Athens wanted to set up a “bad bank” to take on the problem loans, while creditors want them bundled and sold to distressed debt funds. It was not immediately clear how that was resolved.
Officials had also argued over how to set up a sovereign wealth fund in Greece designed to raise 50 billion euros from privatizations, three-quarters of which would be used to recapitalise banks and to reduce the debt. (HuffPost ‘FINALLY, WE HAVE WHITE SMOKE’) – We look forward to further reactions from Kimon and the ‘WN Greek caucus’.

Fallout from the firebombing in the Palestinian village of Duma continues amidst on-going calls for an Israeli crackdown on Jewish extremists and much soul-searching among moderate thinkers. One of the more credible voices, Uri Avnery, writes in Haaretz “We are witnessing a mutation of Judaism, a new Judaism – fanatic, violent and now murderous as well. It is liable to bury the state, just as it buried the Second Temple” ( The Hebrew State Is Disappearing, the Jewish State Is Taking Over). He continues: “History has many examples of countries in which hardy people from the periphery took over a center that had gone soft. The frontier folk are used to war, while the centrists create culture. … This danger is now hovering over Israel. The settlers are neither “wild weeds” nor youth from the margins. They constitute an extreme and immediate threat to everything that has been built in this country in recent generations. The Hebrew state is disappearing, and in its place, the Jewish state is taking over.” Former Canadian Ambassador to Israel, Michael Bell, writes in Tuesday’s Globe & Mail,  “the settlement exercise and the extremism to which it gives rise threatens the long-term survival of a Jewish democratic state. The future of West Bank Palestinians and their national aspirations cannot be put off forever. If Israeli governments continue on their present course, they risk provoking a tragic day of reckoning.” (Settler extremism threatens Israel’s survival).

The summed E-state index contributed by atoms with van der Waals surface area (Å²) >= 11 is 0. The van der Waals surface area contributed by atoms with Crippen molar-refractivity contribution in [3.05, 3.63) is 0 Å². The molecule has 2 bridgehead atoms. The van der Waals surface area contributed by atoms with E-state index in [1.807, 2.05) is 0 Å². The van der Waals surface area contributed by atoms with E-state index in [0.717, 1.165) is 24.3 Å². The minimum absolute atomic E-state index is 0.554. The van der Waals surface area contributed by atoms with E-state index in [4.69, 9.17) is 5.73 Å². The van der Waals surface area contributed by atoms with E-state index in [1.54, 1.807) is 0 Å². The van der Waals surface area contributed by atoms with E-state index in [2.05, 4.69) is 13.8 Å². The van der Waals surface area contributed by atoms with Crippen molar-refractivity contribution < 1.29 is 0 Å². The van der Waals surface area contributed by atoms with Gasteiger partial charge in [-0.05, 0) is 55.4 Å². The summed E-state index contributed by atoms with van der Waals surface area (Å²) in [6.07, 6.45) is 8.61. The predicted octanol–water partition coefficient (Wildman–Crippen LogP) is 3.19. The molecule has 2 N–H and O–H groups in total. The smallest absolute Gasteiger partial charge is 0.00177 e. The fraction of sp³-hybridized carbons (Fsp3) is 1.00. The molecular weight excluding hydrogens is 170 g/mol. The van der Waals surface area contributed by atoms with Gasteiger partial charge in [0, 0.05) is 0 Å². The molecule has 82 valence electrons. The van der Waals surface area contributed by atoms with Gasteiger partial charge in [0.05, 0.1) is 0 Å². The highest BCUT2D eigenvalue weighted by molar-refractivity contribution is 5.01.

Factbox: Reforms Greece must make for its bailout

An illustration that violence in the name of religion is nothing new from a new book Sapiens: A Brief History of Humankind by Yuval Noah Harari reviewed on Delancey.com
“The religious wars between Catholics and Protestants that swept Europe in the sixteenth and seventeenth centuries are particularly notorious. All those involved accepted Christ’s divinity and His gospel of compassion and love. However, they disagreed about the nature of this love. … “These theological disputes turned so violent that during the sixteenth and seventeenth centuries, Catholics and Protestants killed each other by the hundreds of thousands. On 23 August 1572, French Catholics who stressed the importance of good deeds attacked communities of French Protestants who highlighted God’s love for humankind. In this attack, the St Bartholomew’s Day Massacre, between 5,000 and 10,000 Protestants were slaughtered in less than twenty-four hours.”